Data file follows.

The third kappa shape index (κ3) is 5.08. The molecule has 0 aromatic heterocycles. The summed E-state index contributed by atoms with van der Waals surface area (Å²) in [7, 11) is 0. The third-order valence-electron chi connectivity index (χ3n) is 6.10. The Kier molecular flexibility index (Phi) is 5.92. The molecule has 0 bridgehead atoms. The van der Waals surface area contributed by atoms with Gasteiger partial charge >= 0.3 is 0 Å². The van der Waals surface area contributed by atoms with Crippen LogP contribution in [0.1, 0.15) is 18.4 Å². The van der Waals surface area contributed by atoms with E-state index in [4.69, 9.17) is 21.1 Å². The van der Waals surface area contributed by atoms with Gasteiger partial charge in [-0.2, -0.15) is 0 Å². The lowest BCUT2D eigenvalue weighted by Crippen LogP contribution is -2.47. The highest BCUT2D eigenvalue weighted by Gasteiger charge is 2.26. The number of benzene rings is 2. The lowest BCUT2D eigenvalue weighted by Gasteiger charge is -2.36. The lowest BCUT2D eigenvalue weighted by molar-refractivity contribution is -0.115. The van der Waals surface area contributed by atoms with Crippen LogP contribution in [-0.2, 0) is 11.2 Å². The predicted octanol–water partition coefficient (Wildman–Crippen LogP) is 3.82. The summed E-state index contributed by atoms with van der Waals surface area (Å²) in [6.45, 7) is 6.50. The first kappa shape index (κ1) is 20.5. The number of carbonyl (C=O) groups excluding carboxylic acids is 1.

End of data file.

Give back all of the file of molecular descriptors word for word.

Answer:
The third kappa shape index (κ3) is 5.08. The molecule has 0 aromatic heterocycles. The summed E-state index contributed by atoms with van der Waals surface area (Å²) in [7, 11) is 0. The third-order valence-electron chi connectivity index (χ3n) is 6.10. The Kier molecular flexibility index (Phi) is 5.92. The molecule has 0 bridgehead atoms. The van der Waals surface area contributed by atoms with Gasteiger partial charge >= 0.3 is 0 Å². The van der Waals surface area contributed by atoms with Crippen LogP contribution in [0.1, 0.15) is 18.4 Å². The van der Waals surface area contributed by atoms with E-state index in [4.69, 9.17) is 21.1 Å². The van der Waals surface area contributed by atoms with Gasteiger partial charge in [-0.2, -0.15) is 0 Å². The lowest BCUT2D eigenvalue weighted by Crippen LogP contribution is -2.47. The highest BCUT2D eigenvalue weighted by Gasteiger charge is 2.26. The number of benzene rings is 2. The lowest BCUT2D eigenvalue weighted by Gasteiger charge is -2.36. The lowest BCUT2D eigenvalue weighted by molar-refractivity contribution is -0.115. The van der Waals surface area contributed by atoms with Crippen LogP contribution in [-0.2, 0) is 11.2 Å². The predicted octanol–water partition coefficient (Wildman–Crippen LogP) is 3.82. The summed E-state index contributed by atoms with van der Waals surface area (Å²) in [6.45, 7) is 6.50. The first kappa shape index (κ1) is 20.5. The number of carbonyl (C=O) groups excluding carboxylic acids is 1.